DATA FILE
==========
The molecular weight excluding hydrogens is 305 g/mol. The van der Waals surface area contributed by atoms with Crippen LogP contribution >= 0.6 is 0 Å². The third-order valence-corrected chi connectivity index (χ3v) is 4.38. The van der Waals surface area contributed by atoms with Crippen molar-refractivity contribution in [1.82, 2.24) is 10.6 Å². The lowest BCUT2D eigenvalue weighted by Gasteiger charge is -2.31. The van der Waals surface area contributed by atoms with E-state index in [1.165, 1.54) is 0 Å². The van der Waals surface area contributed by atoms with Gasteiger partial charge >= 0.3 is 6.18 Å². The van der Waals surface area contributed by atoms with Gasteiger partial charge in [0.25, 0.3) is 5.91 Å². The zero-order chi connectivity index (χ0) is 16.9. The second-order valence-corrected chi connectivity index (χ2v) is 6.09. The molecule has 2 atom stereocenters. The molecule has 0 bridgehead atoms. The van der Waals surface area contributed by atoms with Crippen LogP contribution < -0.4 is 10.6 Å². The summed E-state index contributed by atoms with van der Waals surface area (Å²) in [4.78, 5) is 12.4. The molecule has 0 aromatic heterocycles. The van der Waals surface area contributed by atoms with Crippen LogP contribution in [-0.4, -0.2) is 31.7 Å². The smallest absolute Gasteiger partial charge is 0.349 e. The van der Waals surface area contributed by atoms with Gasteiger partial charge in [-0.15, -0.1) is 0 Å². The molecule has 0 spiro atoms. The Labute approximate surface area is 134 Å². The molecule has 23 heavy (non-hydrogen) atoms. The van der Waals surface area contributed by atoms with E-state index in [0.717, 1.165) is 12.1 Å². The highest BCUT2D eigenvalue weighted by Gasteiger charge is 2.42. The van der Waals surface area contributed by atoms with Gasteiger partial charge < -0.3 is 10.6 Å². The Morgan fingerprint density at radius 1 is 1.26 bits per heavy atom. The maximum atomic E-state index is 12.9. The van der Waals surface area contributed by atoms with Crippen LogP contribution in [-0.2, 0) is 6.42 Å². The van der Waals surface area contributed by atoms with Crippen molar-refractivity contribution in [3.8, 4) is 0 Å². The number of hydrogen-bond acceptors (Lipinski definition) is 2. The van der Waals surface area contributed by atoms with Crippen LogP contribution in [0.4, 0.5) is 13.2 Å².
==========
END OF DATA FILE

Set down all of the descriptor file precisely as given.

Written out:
The molecular weight excluding hydrogens is 305 g/mol. The van der Waals surface area contributed by atoms with Crippen LogP contribution >= 0.6 is 0 Å². The third-order valence-corrected chi connectivity index (χ3v) is 4.38. The van der Waals surface area contributed by atoms with Crippen molar-refractivity contribution in [1.82, 2.24) is 10.6 Å². The lowest BCUT2D eigenvalue weighted by Gasteiger charge is -2.31. The van der Waals surface area contributed by atoms with E-state index in [1.165, 1.54) is 0 Å². The van der Waals surface area contributed by atoms with Gasteiger partial charge >= 0.3 is 6.18 Å². The van der Waals surface area contributed by atoms with Gasteiger partial charge in [0.25, 0.3) is 5.91 Å². The zero-order chi connectivity index (χ0) is 16.9. The second-order valence-corrected chi connectivity index (χ2v) is 6.09. The molecule has 2 atom stereocenters. The molecule has 0 bridgehead atoms. The van der Waals surface area contributed by atoms with Crippen LogP contribution < -0.4 is 10.6 Å². The summed E-state index contributed by atoms with van der Waals surface area (Å²) in [4.78, 5) is 12.4. The molecule has 0 aromatic heterocycles. The van der Waals surface area contributed by atoms with Crippen LogP contribution in [-0.4, -0.2) is 31.7 Å². The smallest absolute Gasteiger partial charge is 0.349 e. The van der Waals surface area contributed by atoms with Gasteiger partial charge in [-0.15, -0.1) is 0 Å². The molecule has 0 spiro atoms. The Labute approximate surface area is 134 Å². The molecule has 23 heavy (non-hydrogen) atoms. The van der Waals surface area contributed by atoms with E-state index in [0.717, 1.165) is 12.1 Å². The highest BCUT2D eigenvalue weighted by Gasteiger charge is 2.42. The van der Waals surface area contributed by atoms with Gasteiger partial charge < -0.3 is 10.6 Å². The Morgan fingerprint density at radius 1 is 1.26 bits per heavy atom. The maximum atomic E-state index is 12.9. The van der Waals surface area contributed by atoms with Crippen LogP contribution in [-0.2, 0) is 6.42 Å². The van der Waals surface area contributed by atoms with Crippen molar-refractivity contribution in [3.8, 4) is 0 Å². The number of hydrogen-bond acceptors (Lipinski definition) is 2. The van der Waals surface area contributed by atoms with Crippen LogP contribution in [0.4, 0.5) is 13.2 Å².